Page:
The sofa was then taken up and borne out of the Hall into the Rotunda, where it was set down, and the members of both Houses, and strangers, who were fast crowding around, were with some difficulty repressed, and an open space cleared in its immediate vicinity; but a medical gentleman, a member of the House, (who was prompt, active, and self-possessed throughout the whole painful scene,) advised that he be removed to the door of the Rotunda opening on the east portico, where a fresh wind was blowing. This was done; but the air being chilly after being taken to the Speaker’s room, Mr. Adams sank into a state of apparent insensibility, gradually growing weaker and weaker, till on Wednesday evening, February 23, at a quarter past 7 o’clock, he expired without a struggle. and loaded with vapor, the sofa was, at the suggestion of Mr. Winthrop, once more taken up and removed to the Speaker’s apartment, the doors of which were forthwith closed to all but professional gentlemen and particular friends. While lying in this apartment, Mr. Adams partially recovered the use of his speech, and observed in faltering accents, “This is the end of earth;” but quickly added, “I am composed.” . . .

“This is the end of earth. I am composed.” These were the last words of John Quincy Adams, and they were uttered in a room adjoining the Old House Chamber, a room now called the Lindy Boggs Reading Room. At the time that Mr. Adams was carried there, however, that room was the chamber of Speaker of the House Robert Winthrop. It was in the Speaker’s chamber that Adams died; that room still contains the actual couch on which he died as well as a bust of him on the wall, recording what occurred in that room.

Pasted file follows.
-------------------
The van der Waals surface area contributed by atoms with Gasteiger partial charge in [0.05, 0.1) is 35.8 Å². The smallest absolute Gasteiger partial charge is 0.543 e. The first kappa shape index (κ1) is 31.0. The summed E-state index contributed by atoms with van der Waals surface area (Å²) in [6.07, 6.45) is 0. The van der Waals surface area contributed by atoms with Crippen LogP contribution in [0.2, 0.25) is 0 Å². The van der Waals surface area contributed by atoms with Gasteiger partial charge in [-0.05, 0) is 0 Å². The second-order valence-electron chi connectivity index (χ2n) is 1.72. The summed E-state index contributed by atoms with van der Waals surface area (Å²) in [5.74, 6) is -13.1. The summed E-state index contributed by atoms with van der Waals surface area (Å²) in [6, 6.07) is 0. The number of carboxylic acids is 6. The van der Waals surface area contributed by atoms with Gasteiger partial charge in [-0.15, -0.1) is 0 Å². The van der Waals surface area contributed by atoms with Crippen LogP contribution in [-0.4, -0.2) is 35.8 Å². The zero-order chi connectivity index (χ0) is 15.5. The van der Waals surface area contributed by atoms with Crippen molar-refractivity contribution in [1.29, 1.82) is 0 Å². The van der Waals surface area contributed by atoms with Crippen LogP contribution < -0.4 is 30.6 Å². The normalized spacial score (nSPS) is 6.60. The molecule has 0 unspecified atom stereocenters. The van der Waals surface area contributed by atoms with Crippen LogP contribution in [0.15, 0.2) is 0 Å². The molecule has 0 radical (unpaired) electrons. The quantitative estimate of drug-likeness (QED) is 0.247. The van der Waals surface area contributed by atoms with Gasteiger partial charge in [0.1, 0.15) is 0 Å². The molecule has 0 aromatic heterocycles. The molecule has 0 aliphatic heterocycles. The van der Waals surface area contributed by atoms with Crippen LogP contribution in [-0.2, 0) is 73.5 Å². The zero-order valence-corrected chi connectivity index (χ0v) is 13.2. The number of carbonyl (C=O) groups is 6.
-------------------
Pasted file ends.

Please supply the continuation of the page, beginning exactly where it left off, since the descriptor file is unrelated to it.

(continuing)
The circumstances surrounding the death of John Quincy Adams are of particular interest, for death in those days was viewed differently from what it is today. Since the Bible teaches in Hebrews 2:14-15 that one indication of a genuine relationship with Christ was a freedom from the fear of death, observers were interested in how an individual reacted when he faced death. As one political historian in 1854 noted:

[I]t is customary, even among Christian people, to withhold final judgment of a man’s Christian character till it is seen how he makes his death. The manner of a man’s death often works a change – sometimes a revolution – in public opinion respecting the nature of his life.

What, then, did observers see when John Quincy Adams faced death? That occasion occurred in the Old House Chamber on Monday, February 21, 1848. A local newspaper reporter recorded what transpired on that day:

Just after the yeas and nays were taken on a question, and the Speaker had risen to put another question to the House, a sudden cry was heard on the left of the chair, “Mr. Adams is dying!” Turning our eyes to the spot, we beheld the venerable man in the act of falling over the left arm of his chair, while his right arm was extended, grasping his desk for support. He would have dropped upon the floor had he not been caught in the arms of the member sitting next to him. A great sensation was created in the House; members from all quarters rushing from their seats and gathering round the fallen statesman, who was immediately lifted in to the area in front of the Clerk’s table. The Speaker instantly suggested that some gentlemen move an adjournment, which being promptly done, the House adjourned. A sofa was brought, and Mr. Adams, in a state of perfect helplessness, though not of entire insensibility, was gently laid upon it.